The “Grodzka Gate – NN Theatre” Centre is a local government cultural institution based in Lublin. It works towards the preservation of cultural heritage and education. Its function is tied to the symbolic and historical meaning of the Centre’s location in the Grodzka Gate, which used to divide Lublin into its respective Christian and Jewish quarters, as well as to Lublin as a meeting place of cultures, traditions and religions.

Part of the Centre are the House of Words and the Lublin Underground Trail.

The “Grodzka Gate – NN Theatre” Centre is a local government cultural institution based in Lublin. It works towards the preservation of cultural heritage and education. Its function is tied to the symbolic and historical meaning of the Centre’s location in the Grodzka Gate, which used to divide Lublin into its respective Christian and Jewish quarters, as well as to Lublin as a meeting place of cultures, traditions and religions.

Part of the Centre are the House of Words and the Lublin Underground Trail.

Jewish organizations in Lublin after 1944

Along with the liberation of Lublin under the aegis of the communist government Jewish life revived, initially focused on provision of necessary material assistance to Jews, coming to Lublin from the region, republics of the USSR and western areas of the General Government.

Liberation, "Lublin’s Poland" and beginnings of the post-war Jewish life in LublinDirect link for this paragraphGo back to indexGo back to index

Activity of Jewish organizations in Lublin after the Shoah started, when in the end of July 1944 Soviets entered to Lublin, and city became a seat of supreme authorities and administrative centre of “Lublin’s Poland”, which incorporated lands between the Vistula and Bug rivers, including the region of Rzeszowszczyzna, a part of southern Lesser Poland, Podlasie and region of Białystok.

Department for the Jewish Population AffairsDirect link for this paragraphGo back to indexGo back to index

Just two weeks after the liberation  (8th August) a group of approximately 300 Jews came to Lublin. Only 15 of them were pre-war inhabitants of Lublin, the rest came from all the region and from Warsaw. At that time was established first Jewish institution that with its range of operation covered all the area of “Lublin’s Poland” - Department for Jewish Population Affairs at the Presidency of PKWN. Main goal of this unit was to provide assistance – accommodation, material and financial help for Jews, coming to town. During first two months of its existence the number of Jews in Lublin increased sevenfold. To Lublin came repatriates from western republics of the USSR, including many social, cultural and political activists, who to a large degree contributed to the revival of the Jewish community life. At the turn of 1944 and 1945 in Lublin there was probably the highest number of Jews in all the post-war history of the city. The fact, that supreme civil and military authorities were staying here gave Jews a sense of  security and that is also why many people, who originally were not from here and managed to survive the war, decided to come back here.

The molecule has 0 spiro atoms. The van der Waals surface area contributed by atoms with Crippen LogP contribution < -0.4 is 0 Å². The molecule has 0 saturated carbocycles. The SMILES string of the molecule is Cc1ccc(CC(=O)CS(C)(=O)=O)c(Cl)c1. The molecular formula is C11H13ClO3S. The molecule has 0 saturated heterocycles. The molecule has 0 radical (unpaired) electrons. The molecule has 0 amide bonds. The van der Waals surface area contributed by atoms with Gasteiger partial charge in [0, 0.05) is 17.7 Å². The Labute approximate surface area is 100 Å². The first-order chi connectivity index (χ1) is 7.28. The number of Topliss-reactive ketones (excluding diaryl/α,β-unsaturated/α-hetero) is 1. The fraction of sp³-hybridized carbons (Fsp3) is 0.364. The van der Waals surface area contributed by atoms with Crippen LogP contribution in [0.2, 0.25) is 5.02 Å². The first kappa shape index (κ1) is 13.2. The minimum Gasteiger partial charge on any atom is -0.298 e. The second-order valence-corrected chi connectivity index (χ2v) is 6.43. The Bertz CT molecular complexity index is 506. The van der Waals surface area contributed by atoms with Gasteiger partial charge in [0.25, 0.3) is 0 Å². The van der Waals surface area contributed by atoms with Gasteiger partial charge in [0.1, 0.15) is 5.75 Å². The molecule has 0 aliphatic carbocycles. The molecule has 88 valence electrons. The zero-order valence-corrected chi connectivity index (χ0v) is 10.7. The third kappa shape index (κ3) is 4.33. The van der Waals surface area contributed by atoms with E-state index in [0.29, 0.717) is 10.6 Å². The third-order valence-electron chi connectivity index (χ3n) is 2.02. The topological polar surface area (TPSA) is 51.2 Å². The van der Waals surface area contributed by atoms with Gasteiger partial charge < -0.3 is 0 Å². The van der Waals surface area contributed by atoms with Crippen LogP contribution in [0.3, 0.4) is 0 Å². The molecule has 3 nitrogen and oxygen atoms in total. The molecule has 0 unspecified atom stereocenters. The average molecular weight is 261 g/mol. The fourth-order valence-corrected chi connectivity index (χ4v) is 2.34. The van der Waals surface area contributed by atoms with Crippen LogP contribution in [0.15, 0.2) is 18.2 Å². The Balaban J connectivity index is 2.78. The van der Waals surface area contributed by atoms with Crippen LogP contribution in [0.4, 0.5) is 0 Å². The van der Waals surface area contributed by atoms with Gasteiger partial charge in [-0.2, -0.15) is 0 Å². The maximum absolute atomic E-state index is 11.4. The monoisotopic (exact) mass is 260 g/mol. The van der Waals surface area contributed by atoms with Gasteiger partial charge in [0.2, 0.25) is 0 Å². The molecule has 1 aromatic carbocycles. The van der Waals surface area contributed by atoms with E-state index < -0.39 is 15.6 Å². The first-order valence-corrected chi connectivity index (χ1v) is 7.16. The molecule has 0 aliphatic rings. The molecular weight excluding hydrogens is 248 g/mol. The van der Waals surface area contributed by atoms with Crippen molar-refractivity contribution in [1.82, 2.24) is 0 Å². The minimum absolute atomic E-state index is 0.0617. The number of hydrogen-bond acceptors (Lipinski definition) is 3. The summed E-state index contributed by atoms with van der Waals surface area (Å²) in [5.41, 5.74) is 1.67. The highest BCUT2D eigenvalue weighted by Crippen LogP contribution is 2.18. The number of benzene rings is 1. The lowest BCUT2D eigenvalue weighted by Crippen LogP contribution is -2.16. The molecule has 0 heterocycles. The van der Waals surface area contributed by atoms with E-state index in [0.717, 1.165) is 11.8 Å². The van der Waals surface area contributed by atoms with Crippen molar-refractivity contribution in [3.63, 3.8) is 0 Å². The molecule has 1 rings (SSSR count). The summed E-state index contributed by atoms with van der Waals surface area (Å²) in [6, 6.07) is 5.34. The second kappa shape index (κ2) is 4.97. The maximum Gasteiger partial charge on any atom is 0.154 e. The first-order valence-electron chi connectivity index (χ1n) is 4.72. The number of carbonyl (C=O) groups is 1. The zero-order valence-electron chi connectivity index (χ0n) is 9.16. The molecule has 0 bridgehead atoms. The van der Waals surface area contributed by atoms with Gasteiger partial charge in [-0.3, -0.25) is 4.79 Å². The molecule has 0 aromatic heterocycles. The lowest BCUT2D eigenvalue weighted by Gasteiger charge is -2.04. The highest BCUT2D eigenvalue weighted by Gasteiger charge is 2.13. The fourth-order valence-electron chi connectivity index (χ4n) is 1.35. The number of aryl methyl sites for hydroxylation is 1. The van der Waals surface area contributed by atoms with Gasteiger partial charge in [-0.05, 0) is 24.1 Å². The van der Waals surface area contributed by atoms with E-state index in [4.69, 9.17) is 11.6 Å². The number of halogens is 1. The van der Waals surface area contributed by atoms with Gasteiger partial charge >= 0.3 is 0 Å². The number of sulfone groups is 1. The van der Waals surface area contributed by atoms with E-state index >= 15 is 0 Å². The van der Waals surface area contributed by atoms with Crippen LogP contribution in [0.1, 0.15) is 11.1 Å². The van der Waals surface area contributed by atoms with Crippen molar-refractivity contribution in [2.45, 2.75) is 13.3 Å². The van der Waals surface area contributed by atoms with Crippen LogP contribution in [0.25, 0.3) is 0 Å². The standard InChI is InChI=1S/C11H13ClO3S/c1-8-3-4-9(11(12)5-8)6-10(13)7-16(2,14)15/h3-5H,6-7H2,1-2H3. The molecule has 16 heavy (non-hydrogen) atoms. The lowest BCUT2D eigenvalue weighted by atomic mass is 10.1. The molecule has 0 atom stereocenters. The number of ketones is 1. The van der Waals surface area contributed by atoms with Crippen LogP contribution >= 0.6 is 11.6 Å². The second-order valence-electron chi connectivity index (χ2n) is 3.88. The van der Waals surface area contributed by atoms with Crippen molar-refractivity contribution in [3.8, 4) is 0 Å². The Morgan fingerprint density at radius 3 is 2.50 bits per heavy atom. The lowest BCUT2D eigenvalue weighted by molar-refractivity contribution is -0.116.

Central Committee of Polish Jews (CKŻP)Direct link for this paragraphGo back to indexGo back to index

First institution, that was established in Lublin and played a role similar to the Department for Jewish Population Affairs at the PKWN Presidency, was the Central Committee of Polish Jews. It was created on 12th November 1944 and operated in Lublin until February 1945. Its goal was to coordinate work of pontaneously arising  local committees, which aimed mainly for provision of material help for arriving Jews. On 6th March 1945 the CKŻP was transferred to Warsaw.

Provincial Jewish Committee (WKŻ)Direct link for this paragraphGo back to indexGo back to index

In place of CKŻP, which was active in Lublin, a Provincial Jewish Committee (a local branch of CKŻP) was brought into being. The original WKŻ was active from March to August 1945, and then a new WKŻ was formed of the old WKŻ and the Jewish Committee in  Lublin (Municipal Committee). It operated from August 1945 to December 1949 and was in charge of such tasks as: supervision and care of Jewish shelter in House of Peretz, ambulatory, eating house, nurseries and kindergarten, it was also responsible for the professional activation of Jewish population. The expenses for the activity if WKŻ were to a large degree covered from the Joint subventions.

Socio-Cultural Association of Jews in Lublin (TSKŻ)Direct link for this paragraphGo back to indexGo back to index

In the beginning of ‘50s, when difficult material situation of the post-war time started to slowly stabilize, a Socio-Cultural Association of Jews in Lublin was formed. As a secular organization, TSKŻ tried to meet the cultural expectations of Jewish community by development of artistic, literary and scientific creativity, promotion of Yiddish language and protection of  Jewish heritage in Poland. Today the seat of the Association is in 10 Lubartowska Street (synagogue of Chewra Nosim).


Edited and translated by Magdalena Dziaczkowska

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